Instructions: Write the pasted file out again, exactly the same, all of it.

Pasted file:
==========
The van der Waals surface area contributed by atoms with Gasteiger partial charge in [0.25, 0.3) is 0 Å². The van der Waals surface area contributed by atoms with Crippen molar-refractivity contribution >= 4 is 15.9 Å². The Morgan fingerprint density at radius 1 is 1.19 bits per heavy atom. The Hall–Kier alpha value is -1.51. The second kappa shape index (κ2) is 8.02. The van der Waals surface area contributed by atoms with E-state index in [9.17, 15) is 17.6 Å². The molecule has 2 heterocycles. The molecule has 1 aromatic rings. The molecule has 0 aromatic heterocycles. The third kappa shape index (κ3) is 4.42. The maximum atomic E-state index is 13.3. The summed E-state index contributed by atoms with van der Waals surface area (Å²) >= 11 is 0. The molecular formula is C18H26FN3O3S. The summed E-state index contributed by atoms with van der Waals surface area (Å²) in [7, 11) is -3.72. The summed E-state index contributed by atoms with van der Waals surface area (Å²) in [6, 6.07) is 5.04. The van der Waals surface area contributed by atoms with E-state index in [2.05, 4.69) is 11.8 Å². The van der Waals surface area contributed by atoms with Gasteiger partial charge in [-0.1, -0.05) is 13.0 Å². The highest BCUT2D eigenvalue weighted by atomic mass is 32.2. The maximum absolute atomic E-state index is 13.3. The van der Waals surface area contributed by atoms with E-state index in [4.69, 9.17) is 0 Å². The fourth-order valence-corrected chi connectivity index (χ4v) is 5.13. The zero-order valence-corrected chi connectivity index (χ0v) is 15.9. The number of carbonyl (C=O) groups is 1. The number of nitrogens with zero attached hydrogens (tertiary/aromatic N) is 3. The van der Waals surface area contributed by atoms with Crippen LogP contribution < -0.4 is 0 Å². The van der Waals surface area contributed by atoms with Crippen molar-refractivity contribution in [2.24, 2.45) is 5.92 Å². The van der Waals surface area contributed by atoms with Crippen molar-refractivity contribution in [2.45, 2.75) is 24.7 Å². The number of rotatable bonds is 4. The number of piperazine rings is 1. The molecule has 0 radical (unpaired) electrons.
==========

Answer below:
The van der Waals surface area contributed by atoms with Gasteiger partial charge in [0.25, 0.3) is 0 Å². The van der Waals surface area contributed by atoms with Crippen molar-refractivity contribution >= 4 is 15.9 Å². The Morgan fingerprint density at radius 1 is 1.19 bits per heavy atom. The Hall–Kier alpha value is -1.51. The second kappa shape index (κ2) is 8.02. The van der Waals surface area contributed by atoms with E-state index in [9.17, 15) is 17.6 Å². The molecule has 2 heterocycles. The molecule has 1 aromatic rings. The molecule has 0 aromatic heterocycles. The third kappa shape index (κ3) is 4.42. The maximum atomic E-state index is 13.3. The summed E-state index contributed by atoms with van der Waals surface area (Å²) >= 11 is 0. The molecular formula is C18H26FN3O3S. The summed E-state index contributed by atoms with van der Waals surface area (Å²) in [7, 11) is -3.72. The summed E-state index contributed by atoms with van der Waals surface area (Å²) in [6, 6.07) is 5.04. The van der Waals surface area contributed by atoms with E-state index in [2.05, 4.69) is 11.8 Å². The van der Waals surface area contributed by atoms with Gasteiger partial charge in [-0.1, -0.05) is 13.0 Å². The highest BCUT2D eigenvalue weighted by atomic mass is 32.2. The maximum absolute atomic E-state index is 13.3. The van der Waals surface area contributed by atoms with E-state index in [4.69, 9.17) is 0 Å². The fourth-order valence-corrected chi connectivity index (χ4v) is 5.13. The zero-order valence-corrected chi connectivity index (χ0v) is 15.9. The number of carbonyl (C=O) groups is 1. The number of nitrogens with zero attached hydrogens (tertiary/aromatic N) is 3. The van der Waals surface area contributed by atoms with Crippen LogP contribution < -0.4 is 0 Å². The van der Waals surface area contributed by atoms with Crippen molar-refractivity contribution in [2.24, 2.45) is 5.92 Å². The van der Waals surface area contributed by atoms with Crippen molar-refractivity contribution in [2.45, 2.75) is 24.7 Å². The number of rotatable bonds is 4. The number of piperazine rings is 1. The molecule has 0 radical (unpaired) electrons.